That behaviour, being generous, is sincere, as is the motive, getting needs met. What makes the interaction insincere and thus unsatisfying is the lack of clear expectations. Perhaps because of a history of rejection and manipulation, they feel they must use passive means to meet their needs. Maybe they’ve experienced helplessness or hopelessness and are attempting to cultivate relationships in advance so when they need support they already have a line of credit with you.

With all unsolicited bids for contact, especially those involving gifts or acts of service, you are able to make an intentional and deliberate choice to accept the gift and its possible knot of hidden obligations, or choose to block access to your energy by turning the gift away at the door. Feel no shame or guilt in saying no because your boundaries still apply even in the face of apparent acts of generosity. Since Synergy gifts us with what we need each day, we are programmed to receive and resistance goes against our very nature!

You will feel the Moment a truly compassionate gift or act is bestowed upon you, and anything less than that sensation will have some degree of transaction involved, some measure of score keeping. When in the Presence of sincere compassion, the taste of satisfaction and gratitude will be unmistakable and you will feel compelled to accept out of sheer joy.

Predator as Prey

Passive behaviour allows predatory control of relationship dynamics.

What so incredibly confusing about passive behaviour, why it is so seductive and successful, is that Synergy only meets our needs via passivity so we are preprogrammed to seek it out!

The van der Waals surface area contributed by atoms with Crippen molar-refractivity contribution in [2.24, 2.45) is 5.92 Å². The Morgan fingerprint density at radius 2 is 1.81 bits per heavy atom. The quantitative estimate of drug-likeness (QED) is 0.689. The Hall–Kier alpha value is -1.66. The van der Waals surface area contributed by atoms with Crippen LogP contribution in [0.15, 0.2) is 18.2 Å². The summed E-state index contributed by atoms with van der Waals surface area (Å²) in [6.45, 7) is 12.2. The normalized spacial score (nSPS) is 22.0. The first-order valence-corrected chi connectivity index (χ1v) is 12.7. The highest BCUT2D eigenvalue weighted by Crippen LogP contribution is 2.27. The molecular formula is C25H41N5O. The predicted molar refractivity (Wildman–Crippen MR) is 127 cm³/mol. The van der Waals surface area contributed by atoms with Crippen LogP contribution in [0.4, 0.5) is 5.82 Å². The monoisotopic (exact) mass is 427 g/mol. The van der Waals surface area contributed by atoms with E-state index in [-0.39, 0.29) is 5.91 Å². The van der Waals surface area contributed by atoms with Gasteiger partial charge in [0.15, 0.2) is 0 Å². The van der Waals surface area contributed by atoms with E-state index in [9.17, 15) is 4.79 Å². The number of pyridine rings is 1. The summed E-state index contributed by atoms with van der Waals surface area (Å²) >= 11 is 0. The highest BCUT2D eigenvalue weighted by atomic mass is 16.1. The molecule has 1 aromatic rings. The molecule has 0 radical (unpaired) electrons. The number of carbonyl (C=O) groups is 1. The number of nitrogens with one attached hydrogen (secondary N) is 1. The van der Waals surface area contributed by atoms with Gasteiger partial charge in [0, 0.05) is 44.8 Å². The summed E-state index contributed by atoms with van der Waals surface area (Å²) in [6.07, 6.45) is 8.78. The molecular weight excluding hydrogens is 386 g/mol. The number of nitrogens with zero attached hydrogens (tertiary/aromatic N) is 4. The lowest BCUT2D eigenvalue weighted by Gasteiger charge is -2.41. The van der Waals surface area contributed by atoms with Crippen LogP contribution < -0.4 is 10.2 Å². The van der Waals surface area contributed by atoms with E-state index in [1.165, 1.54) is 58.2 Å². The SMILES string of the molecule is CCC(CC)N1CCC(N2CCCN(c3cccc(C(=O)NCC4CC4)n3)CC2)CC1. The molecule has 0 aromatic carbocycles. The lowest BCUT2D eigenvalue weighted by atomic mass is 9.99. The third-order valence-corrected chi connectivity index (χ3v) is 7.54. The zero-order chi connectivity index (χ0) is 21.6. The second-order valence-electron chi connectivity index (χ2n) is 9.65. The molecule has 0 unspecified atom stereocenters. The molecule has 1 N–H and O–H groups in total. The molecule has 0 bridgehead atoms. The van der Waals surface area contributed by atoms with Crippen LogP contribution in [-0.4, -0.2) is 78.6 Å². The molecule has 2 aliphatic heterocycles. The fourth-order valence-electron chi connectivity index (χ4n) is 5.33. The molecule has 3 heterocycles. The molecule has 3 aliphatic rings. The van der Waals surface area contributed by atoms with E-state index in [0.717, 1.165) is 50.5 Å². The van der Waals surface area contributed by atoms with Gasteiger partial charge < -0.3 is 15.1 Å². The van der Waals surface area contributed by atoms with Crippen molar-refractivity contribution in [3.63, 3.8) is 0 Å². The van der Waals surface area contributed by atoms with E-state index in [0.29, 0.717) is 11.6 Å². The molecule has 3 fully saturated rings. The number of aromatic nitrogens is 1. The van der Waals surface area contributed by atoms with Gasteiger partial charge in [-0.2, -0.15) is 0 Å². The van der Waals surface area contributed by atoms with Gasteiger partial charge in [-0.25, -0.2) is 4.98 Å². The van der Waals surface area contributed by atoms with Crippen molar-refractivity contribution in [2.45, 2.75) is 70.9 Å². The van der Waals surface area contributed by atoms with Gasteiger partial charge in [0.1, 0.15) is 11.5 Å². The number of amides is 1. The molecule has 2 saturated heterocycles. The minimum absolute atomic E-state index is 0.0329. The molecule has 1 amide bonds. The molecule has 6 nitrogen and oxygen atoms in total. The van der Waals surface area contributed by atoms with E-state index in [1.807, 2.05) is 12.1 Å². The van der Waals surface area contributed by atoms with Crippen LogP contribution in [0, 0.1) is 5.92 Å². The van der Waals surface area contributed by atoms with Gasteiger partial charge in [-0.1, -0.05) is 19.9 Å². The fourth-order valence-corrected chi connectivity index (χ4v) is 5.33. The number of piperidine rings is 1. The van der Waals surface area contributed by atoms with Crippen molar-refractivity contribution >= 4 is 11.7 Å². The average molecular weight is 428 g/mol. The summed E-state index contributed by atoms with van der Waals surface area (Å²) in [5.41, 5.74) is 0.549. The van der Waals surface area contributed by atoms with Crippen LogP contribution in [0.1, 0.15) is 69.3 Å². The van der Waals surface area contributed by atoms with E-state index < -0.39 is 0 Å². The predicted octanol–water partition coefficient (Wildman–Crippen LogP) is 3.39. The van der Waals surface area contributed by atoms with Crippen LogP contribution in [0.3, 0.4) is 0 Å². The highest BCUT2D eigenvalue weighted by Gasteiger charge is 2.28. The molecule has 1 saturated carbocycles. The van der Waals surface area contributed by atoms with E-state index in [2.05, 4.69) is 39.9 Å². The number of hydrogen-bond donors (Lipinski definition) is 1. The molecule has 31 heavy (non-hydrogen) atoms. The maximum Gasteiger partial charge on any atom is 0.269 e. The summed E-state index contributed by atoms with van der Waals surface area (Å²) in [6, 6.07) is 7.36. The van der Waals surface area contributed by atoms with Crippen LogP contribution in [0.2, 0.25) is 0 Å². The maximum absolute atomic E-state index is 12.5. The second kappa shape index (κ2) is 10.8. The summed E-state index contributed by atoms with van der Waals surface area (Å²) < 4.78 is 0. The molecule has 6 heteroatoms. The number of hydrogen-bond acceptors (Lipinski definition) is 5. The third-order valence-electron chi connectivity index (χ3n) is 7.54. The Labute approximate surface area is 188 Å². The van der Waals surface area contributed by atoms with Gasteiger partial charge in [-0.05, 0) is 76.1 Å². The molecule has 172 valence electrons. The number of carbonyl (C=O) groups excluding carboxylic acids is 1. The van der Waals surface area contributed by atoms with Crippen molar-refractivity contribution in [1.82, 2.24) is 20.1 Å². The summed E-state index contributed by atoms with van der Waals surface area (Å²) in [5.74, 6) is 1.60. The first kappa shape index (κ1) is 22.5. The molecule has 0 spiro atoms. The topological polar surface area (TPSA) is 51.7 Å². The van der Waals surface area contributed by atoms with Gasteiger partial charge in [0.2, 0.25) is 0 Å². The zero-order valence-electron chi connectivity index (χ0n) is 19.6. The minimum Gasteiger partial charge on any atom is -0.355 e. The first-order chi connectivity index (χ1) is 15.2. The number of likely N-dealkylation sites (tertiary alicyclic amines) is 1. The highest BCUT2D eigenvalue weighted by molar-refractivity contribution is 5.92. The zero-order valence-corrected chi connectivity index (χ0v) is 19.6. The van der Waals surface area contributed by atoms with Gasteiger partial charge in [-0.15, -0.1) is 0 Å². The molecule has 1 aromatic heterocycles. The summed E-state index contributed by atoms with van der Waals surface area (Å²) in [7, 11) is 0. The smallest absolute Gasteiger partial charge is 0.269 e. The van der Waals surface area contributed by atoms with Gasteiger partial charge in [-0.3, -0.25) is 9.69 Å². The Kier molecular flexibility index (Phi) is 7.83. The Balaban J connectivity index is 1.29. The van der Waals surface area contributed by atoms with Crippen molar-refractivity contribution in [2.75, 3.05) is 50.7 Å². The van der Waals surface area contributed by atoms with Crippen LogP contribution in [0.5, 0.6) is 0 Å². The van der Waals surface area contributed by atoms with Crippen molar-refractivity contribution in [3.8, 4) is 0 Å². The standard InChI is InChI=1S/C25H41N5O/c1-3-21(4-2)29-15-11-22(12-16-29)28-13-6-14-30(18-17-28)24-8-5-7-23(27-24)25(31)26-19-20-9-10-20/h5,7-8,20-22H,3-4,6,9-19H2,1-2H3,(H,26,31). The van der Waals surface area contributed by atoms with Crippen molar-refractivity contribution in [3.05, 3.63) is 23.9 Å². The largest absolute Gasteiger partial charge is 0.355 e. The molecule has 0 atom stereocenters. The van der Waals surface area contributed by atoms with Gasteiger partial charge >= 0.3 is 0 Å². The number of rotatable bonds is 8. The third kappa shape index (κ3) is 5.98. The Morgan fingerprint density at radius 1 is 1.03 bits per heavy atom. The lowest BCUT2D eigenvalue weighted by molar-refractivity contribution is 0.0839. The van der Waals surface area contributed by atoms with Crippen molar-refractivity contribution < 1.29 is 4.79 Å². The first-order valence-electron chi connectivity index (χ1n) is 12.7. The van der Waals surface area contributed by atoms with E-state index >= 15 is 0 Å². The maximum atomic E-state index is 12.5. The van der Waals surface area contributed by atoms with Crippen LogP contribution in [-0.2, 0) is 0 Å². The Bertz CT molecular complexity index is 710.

Synergy speaks to us through our environment. She guides us with clues. She supports us secretly and with delicate subtlety and it feels like a delightful escape room puzzle when you discover the solution which was staring you in the face. She gives us all we need and leaves it up to us to put it together.

Just like a passive personality.

We were designed to search for cues and synchronicities, created to listen to unspoken commands. When someone gives them to us it feels like we are driven to act on them because we are!

Passive personalities are doing what Synergy does.

Passive manipulation of one human by another is following the design of the universe while simultaneously unbalancing the parties involved if creating an injustice. That red flag which goes off to indicate something isn’t quite right is not actually alerting you to the manipulation, but rather, the unfairness of the outcome.